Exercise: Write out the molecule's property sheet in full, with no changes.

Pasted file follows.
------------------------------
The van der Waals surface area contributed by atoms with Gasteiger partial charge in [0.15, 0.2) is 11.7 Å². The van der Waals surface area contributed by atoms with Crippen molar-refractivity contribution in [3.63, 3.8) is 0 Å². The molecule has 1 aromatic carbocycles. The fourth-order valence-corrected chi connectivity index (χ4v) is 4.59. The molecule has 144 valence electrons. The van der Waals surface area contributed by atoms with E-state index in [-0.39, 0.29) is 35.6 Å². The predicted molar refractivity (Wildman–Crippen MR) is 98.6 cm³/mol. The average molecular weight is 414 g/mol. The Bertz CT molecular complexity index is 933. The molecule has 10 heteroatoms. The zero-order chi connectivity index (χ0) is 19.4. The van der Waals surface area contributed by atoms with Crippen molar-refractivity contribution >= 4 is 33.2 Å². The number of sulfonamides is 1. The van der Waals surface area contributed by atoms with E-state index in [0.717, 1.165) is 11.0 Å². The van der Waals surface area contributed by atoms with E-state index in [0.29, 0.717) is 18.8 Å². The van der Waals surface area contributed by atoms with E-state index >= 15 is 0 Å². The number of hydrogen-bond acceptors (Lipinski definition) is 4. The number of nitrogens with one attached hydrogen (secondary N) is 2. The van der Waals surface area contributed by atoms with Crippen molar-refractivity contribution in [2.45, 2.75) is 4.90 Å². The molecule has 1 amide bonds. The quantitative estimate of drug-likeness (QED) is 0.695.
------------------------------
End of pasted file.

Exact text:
The van der Waals surface area contributed by atoms with Gasteiger partial charge in [0.15, 0.2) is 11.7 Å². The van der Waals surface area contributed by atoms with Crippen molar-refractivity contribution in [3.63, 3.8) is 0 Å². The molecule has 1 aromatic carbocycles. The fourth-order valence-corrected chi connectivity index (χ4v) is 4.59. The molecule has 144 valence electrons. The van der Waals surface area contributed by atoms with E-state index in [-0.39, 0.29) is 35.6 Å². The predicted molar refractivity (Wildman–Crippen MR) is 98.6 cm³/mol. The average molecular weight is 414 g/mol. The Bertz CT molecular complexity index is 933. The molecule has 10 heteroatoms. The zero-order chi connectivity index (χ0) is 19.4. The van der Waals surface area contributed by atoms with Crippen molar-refractivity contribution >= 4 is 33.2 Å². The number of sulfonamides is 1. The van der Waals surface area contributed by atoms with E-state index in [0.717, 1.165) is 11.0 Å². The van der Waals surface area contributed by atoms with E-state index in [0.29, 0.717) is 18.8 Å². The van der Waals surface area contributed by atoms with E-state index >= 15 is 0 Å². The number of hydrogen-bond acceptors (Lipinski definition) is 4. The number of nitrogens with one attached hydrogen (secondary N) is 2. The van der Waals surface area contributed by atoms with Crippen molar-refractivity contribution in [2.45, 2.75) is 4.90 Å². The molecule has 1 amide bonds. The quantitative estimate of drug-likeness (QED) is 0.695.